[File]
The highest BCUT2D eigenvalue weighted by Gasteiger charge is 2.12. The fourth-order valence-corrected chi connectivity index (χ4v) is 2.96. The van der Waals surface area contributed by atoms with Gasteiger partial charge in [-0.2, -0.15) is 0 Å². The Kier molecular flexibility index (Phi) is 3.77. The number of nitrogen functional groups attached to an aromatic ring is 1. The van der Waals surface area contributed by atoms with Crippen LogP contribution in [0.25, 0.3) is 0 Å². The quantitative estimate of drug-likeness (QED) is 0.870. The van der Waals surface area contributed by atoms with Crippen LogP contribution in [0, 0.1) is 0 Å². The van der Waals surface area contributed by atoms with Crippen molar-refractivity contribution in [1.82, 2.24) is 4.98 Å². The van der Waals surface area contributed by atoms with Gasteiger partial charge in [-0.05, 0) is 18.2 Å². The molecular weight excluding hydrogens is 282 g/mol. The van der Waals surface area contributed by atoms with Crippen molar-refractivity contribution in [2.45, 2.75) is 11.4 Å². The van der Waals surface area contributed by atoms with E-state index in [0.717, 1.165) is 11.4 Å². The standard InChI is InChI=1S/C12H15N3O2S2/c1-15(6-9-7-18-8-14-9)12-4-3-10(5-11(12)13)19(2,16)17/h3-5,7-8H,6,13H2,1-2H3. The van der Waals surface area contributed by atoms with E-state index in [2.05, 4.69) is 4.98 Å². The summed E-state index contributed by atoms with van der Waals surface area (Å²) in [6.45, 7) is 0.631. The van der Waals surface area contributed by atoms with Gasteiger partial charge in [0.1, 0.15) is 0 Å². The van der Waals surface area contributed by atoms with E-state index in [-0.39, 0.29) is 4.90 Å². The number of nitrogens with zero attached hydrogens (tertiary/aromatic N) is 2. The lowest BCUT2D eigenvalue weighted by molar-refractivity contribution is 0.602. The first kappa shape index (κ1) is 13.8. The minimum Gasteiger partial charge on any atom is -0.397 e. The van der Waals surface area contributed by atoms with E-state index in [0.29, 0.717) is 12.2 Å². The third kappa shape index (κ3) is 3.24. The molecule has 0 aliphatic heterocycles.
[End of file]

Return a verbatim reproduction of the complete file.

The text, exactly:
The highest BCUT2D eigenvalue weighted by Gasteiger charge is 2.12. The fourth-order valence-corrected chi connectivity index (χ4v) is 2.96. The van der Waals surface area contributed by atoms with Gasteiger partial charge in [-0.2, -0.15) is 0 Å². The Kier molecular flexibility index (Phi) is 3.77. The number of nitrogen functional groups attached to an aromatic ring is 1. The van der Waals surface area contributed by atoms with Crippen LogP contribution in [0.25, 0.3) is 0 Å². The quantitative estimate of drug-likeness (QED) is 0.870. The van der Waals surface area contributed by atoms with Crippen LogP contribution in [0, 0.1) is 0 Å². The van der Waals surface area contributed by atoms with Crippen molar-refractivity contribution in [1.82, 2.24) is 4.98 Å². The van der Waals surface area contributed by atoms with Gasteiger partial charge in [-0.05, 0) is 18.2 Å². The molecular weight excluding hydrogens is 282 g/mol. The van der Waals surface area contributed by atoms with Crippen molar-refractivity contribution in [2.45, 2.75) is 11.4 Å². The van der Waals surface area contributed by atoms with E-state index in [0.717, 1.165) is 11.4 Å². The standard InChI is InChI=1S/C12H15N3O2S2/c1-15(6-9-7-18-8-14-9)12-4-3-10(5-11(12)13)19(2,16)17/h3-5,7-8H,6,13H2,1-2H3. The van der Waals surface area contributed by atoms with E-state index in [2.05, 4.69) is 4.98 Å². The summed E-state index contributed by atoms with van der Waals surface area (Å²) in [6.45, 7) is 0.631. The van der Waals surface area contributed by atoms with Gasteiger partial charge in [0.1, 0.15) is 0 Å². The van der Waals surface area contributed by atoms with E-state index in [-0.39, 0.29) is 4.90 Å². The number of nitrogens with zero attached hydrogens (tertiary/aromatic N) is 2. The lowest BCUT2D eigenvalue weighted by molar-refractivity contribution is 0.602. The first kappa shape index (κ1) is 13.8. The minimum Gasteiger partial charge on any atom is -0.397 e. The van der Waals surface area contributed by atoms with E-state index in [0.29, 0.717) is 12.2 Å². The third kappa shape index (κ3) is 3.24. The molecule has 0 aliphatic heterocycles.